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A debate is scheduled for 24 November 2022 on the United Nations International Day of Persons with Disabilities. The debate will be opened by Marsha de Cordova MP (Labour).
The United Nations (UN) International Day of Persons with Disabilities takes place every year on 3 December. It was proclaimed in 1992 by UN General Assembly resolution 47/3 (PDF). This resolution invited member states and relevant organizations to “intensify their efforts aimed at sustained effective action with a view to improving the situation of persons with disabilities”.
The UN’s proclamation came after it had declared 1981 the International Year of Disabled Persons, and the following decade, 1982-92, the United Nations Decade of Disabled Persons.
The theme of this year’s day is “Transformative solutions for inclusive development: the role of innovation in fuelling an accessible and equitable world”.
This landing page provides detail on the UN’s Convention on the Rights of People with Disabilities, models of disability, the UK’s disabled population and UK Government policies towards disabled people.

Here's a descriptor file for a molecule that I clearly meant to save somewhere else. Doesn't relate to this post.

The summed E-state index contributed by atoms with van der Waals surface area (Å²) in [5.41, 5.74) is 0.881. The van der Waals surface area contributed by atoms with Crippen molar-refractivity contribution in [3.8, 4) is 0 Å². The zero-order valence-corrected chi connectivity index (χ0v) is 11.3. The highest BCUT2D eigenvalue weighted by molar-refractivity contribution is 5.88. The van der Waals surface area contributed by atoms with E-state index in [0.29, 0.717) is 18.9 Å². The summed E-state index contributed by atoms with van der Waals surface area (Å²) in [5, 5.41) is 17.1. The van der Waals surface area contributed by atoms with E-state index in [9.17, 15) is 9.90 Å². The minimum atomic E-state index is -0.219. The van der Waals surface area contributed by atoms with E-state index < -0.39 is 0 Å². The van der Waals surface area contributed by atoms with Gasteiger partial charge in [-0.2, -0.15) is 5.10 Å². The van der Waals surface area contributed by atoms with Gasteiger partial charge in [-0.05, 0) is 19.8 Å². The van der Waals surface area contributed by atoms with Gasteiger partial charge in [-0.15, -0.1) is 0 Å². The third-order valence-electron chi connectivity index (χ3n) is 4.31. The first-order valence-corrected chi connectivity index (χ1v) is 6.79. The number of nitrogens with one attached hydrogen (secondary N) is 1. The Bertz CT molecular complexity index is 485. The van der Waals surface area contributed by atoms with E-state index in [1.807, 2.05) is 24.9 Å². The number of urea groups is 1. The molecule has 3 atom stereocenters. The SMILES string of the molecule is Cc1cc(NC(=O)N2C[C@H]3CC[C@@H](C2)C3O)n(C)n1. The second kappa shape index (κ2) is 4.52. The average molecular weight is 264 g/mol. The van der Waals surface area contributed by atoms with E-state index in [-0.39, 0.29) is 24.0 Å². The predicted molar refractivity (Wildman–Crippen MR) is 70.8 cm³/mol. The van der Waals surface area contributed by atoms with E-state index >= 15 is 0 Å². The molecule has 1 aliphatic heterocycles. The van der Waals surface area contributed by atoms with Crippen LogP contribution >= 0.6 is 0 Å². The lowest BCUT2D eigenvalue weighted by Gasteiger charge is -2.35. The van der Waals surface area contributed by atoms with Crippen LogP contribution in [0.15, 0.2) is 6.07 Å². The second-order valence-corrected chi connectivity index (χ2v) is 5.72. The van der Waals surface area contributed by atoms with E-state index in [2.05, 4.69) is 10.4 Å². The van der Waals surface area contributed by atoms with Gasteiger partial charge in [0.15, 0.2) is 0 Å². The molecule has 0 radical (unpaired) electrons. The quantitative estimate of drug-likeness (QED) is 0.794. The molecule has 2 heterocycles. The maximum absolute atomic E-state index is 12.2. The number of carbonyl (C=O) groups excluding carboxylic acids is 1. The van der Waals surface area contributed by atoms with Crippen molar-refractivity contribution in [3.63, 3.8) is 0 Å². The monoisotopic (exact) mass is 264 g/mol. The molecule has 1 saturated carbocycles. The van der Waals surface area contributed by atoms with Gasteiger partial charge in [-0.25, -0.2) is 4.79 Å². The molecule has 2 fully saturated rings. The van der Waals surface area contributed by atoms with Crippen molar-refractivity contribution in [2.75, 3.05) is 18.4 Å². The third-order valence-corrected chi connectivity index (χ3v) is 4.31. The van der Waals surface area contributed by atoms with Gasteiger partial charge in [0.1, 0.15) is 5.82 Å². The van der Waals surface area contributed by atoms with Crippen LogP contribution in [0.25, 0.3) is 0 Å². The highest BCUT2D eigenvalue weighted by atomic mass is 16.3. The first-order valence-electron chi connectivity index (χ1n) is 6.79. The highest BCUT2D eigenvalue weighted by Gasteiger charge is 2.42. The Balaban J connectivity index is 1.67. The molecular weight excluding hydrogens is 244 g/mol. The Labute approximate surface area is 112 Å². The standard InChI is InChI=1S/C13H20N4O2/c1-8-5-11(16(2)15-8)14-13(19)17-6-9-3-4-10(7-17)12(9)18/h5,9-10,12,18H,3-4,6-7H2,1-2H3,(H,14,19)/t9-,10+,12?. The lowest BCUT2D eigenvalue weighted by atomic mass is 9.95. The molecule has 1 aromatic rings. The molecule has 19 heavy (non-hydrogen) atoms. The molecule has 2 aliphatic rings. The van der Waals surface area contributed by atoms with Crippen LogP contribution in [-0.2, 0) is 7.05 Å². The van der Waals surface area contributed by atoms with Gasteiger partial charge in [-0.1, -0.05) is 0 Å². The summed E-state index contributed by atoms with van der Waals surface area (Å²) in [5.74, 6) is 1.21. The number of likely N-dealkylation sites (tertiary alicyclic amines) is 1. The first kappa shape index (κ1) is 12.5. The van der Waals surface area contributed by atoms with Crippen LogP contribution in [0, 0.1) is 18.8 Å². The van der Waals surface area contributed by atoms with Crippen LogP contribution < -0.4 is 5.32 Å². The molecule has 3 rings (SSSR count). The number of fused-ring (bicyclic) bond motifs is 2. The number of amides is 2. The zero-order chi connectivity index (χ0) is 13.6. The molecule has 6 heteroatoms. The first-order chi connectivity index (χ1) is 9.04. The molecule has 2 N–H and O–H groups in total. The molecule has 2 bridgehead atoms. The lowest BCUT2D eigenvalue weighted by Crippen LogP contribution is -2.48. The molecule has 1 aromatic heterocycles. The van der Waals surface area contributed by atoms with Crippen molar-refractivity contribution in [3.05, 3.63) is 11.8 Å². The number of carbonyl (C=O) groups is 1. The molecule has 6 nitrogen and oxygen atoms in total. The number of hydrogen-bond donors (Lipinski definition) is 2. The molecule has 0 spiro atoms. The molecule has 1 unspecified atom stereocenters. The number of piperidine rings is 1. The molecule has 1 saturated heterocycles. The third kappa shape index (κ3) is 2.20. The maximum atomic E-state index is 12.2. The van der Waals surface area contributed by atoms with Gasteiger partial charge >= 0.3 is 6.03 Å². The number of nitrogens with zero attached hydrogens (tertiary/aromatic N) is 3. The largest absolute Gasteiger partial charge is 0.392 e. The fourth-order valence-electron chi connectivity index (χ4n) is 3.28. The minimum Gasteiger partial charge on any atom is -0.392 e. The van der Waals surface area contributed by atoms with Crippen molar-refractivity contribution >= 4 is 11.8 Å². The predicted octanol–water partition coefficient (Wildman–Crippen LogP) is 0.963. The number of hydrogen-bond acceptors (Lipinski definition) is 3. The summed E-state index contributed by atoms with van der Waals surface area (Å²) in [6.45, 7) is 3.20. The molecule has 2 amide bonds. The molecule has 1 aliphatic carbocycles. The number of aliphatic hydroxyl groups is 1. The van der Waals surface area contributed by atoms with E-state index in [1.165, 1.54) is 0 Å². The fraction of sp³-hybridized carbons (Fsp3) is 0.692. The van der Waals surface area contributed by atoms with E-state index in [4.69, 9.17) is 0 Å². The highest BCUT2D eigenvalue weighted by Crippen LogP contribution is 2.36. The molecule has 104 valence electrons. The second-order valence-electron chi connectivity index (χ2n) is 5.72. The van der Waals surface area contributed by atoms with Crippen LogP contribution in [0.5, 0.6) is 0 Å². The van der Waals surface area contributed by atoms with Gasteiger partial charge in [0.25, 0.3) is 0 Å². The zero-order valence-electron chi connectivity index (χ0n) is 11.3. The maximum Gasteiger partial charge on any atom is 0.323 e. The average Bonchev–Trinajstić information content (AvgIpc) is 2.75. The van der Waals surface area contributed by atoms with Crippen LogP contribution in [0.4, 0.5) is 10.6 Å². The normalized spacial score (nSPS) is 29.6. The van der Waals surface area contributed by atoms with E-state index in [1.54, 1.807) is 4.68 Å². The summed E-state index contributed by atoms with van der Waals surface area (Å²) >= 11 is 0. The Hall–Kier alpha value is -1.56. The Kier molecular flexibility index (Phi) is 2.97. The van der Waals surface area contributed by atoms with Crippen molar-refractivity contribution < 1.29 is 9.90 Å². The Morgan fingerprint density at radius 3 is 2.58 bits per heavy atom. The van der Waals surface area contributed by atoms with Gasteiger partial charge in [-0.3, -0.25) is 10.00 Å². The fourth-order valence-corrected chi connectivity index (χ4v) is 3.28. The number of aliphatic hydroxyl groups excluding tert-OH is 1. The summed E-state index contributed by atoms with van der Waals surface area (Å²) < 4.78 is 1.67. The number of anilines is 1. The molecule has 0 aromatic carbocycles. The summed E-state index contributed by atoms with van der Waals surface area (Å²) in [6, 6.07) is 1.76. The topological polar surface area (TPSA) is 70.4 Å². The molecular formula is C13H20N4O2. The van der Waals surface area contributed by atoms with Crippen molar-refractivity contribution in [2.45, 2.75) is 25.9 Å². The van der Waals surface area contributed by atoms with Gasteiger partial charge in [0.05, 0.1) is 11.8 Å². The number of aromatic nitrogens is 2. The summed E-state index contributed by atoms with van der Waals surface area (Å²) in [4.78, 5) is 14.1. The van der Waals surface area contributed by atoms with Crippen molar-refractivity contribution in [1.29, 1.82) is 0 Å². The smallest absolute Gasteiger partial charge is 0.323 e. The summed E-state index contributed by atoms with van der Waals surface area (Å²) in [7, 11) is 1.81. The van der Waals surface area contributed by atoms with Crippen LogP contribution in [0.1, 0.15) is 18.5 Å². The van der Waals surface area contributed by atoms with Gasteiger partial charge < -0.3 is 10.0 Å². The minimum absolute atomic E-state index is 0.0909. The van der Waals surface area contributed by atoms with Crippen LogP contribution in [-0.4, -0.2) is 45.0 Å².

UN Convention on the Rights of People with Disabilities
Beginning in the 1980s the UN began to formulate various programmes designed to further the rights of disabled people globally: the World Programme of Action concerning Disabled Persons (PDF) (1982) and the Standard Rules on the Equalization of Opportunities of Persons with Disabilities (1993).
In December 2001 Mexico proposed establishing a committee to consider proposals for an “international convention to…protect the rights and dignity of persons with disabilities”. On 13 December 2006 the UN Convention on the Rights of Persons with Disabilities (UN CRPD) was adopted by the UN General Assembly. Article one of the UN CRPD lays out its purpose:
The purpose of the present Convention is to promote, protect and ensure the full and equal enjoyment of all human rights and fundamental freedoms by all persons with disabilities, and to promote respect for their inherent dignity.
Persons with disabilities include those who have long-term physical, mental, intellectual or sensory impairments which in interaction with various barriers may hinder their full and effective participation in society on an equal basis with others.
As of 6 May 2022, the UN CRPD has 164 signatories. The United Kingdom ratified the UN CRPD in 2009.
Signatory states’ implementation of the UN CRPD should be monitored at both the domestic and international levels. Article 33 explains that states must set up “independent monitoring mechanisms”. These are then complimented by the Committee on the Rights of Persons with Disabilities. This is an independent body of experts that signatory states must submit reports to every two years.